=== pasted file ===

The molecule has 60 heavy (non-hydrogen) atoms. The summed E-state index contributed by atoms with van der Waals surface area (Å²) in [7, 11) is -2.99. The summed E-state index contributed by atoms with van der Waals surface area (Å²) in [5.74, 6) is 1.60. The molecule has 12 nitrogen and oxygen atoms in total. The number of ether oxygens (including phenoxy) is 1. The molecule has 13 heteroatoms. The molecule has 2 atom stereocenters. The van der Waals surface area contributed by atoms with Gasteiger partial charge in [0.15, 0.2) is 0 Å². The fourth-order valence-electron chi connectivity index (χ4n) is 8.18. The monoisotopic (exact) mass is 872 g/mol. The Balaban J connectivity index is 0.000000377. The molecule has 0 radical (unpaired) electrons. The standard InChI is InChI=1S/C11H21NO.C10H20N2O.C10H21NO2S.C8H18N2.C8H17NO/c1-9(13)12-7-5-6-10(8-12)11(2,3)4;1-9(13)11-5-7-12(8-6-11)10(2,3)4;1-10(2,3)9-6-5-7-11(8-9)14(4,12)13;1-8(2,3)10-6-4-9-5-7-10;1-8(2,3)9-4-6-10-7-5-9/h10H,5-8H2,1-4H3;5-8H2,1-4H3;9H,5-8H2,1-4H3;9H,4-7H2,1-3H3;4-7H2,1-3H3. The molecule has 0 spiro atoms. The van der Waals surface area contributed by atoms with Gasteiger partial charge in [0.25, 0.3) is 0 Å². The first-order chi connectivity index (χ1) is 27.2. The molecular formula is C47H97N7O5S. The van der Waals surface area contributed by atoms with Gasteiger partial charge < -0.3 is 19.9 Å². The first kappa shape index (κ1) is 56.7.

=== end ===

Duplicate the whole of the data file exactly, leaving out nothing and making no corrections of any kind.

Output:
The molecule has 60 heavy (non-hydrogen) atoms. The summed E-state index contributed by atoms with van der Waals surface area (Å²) in [7, 11) is -2.99. The summed E-state index contributed by atoms with van der Waals surface area (Å²) in [5.74, 6) is 1.60. The molecule has 12 nitrogen and oxygen atoms in total. The number of ether oxygens (including phenoxy) is 1. The molecule has 13 heteroatoms. The molecule has 2 atom stereocenters. The van der Waals surface area contributed by atoms with Gasteiger partial charge in [0.15, 0.2) is 0 Å². The fourth-order valence-electron chi connectivity index (χ4n) is 8.18. The monoisotopic (exact) mass is 872 g/mol. The Balaban J connectivity index is 0.000000377. The molecule has 0 radical (unpaired) electrons. The standard InChI is InChI=1S/C11H21NO.C10H20N2O.C10H21NO2S.C8H18N2.C8H17NO/c1-9(13)12-7-5-6-10(8-12)11(2,3)4;1-9(13)11-5-7-12(8-6-11)10(2,3)4;1-10(2,3)9-6-5-7-11(8-9)14(4,12)13;1-8(2,3)10-6-4-9-5-7-10;1-8(2,3)9-4-6-10-7-5-9/h10H,5-8H2,1-4H3;5-8H2,1-4H3;9H,5-8H2,1-4H3;9H,4-7H2,1-3H3;4-7H2,1-3H3. The molecule has 0 spiro atoms. The van der Waals surface area contributed by atoms with Gasteiger partial charge in [0.25, 0.3) is 0 Å². The first-order chi connectivity index (χ1) is 27.2. The molecular formula is C47H97N7O5S. The van der Waals surface area contributed by atoms with Gasteiger partial charge < -0.3 is 19.9 Å². The first kappa shape index (κ1) is 56.7.